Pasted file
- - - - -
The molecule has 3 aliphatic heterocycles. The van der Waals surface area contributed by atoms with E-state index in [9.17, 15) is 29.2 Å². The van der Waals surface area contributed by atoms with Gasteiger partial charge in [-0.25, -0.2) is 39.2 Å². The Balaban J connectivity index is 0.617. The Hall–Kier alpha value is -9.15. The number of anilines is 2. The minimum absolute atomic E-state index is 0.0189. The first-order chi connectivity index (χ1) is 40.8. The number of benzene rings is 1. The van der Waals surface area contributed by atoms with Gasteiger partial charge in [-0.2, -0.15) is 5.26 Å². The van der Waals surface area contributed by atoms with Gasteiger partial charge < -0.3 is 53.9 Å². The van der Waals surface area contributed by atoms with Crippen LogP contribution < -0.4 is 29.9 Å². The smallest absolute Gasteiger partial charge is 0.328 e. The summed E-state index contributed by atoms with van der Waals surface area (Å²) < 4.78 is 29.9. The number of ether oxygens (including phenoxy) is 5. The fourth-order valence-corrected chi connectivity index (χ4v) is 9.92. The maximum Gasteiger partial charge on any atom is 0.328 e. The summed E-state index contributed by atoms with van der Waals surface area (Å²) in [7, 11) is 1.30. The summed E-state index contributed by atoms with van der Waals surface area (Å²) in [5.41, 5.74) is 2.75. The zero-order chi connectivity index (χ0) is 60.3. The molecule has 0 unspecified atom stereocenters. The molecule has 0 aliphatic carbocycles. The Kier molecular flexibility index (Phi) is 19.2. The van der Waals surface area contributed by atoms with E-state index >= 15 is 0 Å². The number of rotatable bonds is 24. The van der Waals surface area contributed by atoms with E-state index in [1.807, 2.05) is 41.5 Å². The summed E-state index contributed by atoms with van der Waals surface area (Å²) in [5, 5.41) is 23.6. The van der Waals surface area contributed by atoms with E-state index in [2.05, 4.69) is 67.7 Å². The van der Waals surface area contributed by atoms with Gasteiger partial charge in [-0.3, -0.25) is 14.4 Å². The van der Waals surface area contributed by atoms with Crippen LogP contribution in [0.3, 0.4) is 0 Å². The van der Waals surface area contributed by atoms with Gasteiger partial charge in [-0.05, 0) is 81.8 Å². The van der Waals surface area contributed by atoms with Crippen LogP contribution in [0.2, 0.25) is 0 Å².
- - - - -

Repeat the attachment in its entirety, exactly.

The molecule has 3 aliphatic heterocycles. The van der Waals surface area contributed by atoms with E-state index in [9.17, 15) is 29.2 Å². The van der Waals surface area contributed by atoms with Gasteiger partial charge in [-0.25, -0.2) is 39.2 Å². The Balaban J connectivity index is 0.617. The Hall–Kier alpha value is -9.15. The number of anilines is 2. The minimum absolute atomic E-state index is 0.0189. The first-order chi connectivity index (χ1) is 40.8. The number of benzene rings is 1. The van der Waals surface area contributed by atoms with Gasteiger partial charge in [-0.2, -0.15) is 5.26 Å². The van der Waals surface area contributed by atoms with Gasteiger partial charge < -0.3 is 53.9 Å². The van der Waals surface area contributed by atoms with Crippen LogP contribution < -0.4 is 29.9 Å². The smallest absolute Gasteiger partial charge is 0.328 e. The summed E-state index contributed by atoms with van der Waals surface area (Å²) < 4.78 is 29.9. The number of ether oxygens (including phenoxy) is 5. The fourth-order valence-corrected chi connectivity index (χ4v) is 9.92. The maximum Gasteiger partial charge on any atom is 0.328 e. The summed E-state index contributed by atoms with van der Waals surface area (Å²) in [7, 11) is 1.30. The summed E-state index contributed by atoms with van der Waals surface area (Å²) in [5.41, 5.74) is 2.75. The zero-order chi connectivity index (χ0) is 60.3. The molecule has 0 unspecified atom stereocenters. The molecule has 0 aliphatic carbocycles. The Kier molecular flexibility index (Phi) is 19.2. The van der Waals surface area contributed by atoms with E-state index >= 15 is 0 Å². The number of rotatable bonds is 24. The van der Waals surface area contributed by atoms with E-state index in [1.807, 2.05) is 41.5 Å². The summed E-state index contributed by atoms with van der Waals surface area (Å²) in [5, 5.41) is 23.6. The van der Waals surface area contributed by atoms with E-state index in [2.05, 4.69) is 67.7 Å². The van der Waals surface area contributed by atoms with Gasteiger partial charge in [-0.3, -0.25) is 14.4 Å². The van der Waals surface area contributed by atoms with Crippen LogP contribution in [0.3, 0.4) is 0 Å². The van der Waals surface area contributed by atoms with Gasteiger partial charge in [-0.05, 0) is 81.8 Å². The van der Waals surface area contributed by atoms with Crippen LogP contribution in [0.2, 0.25) is 0 Å².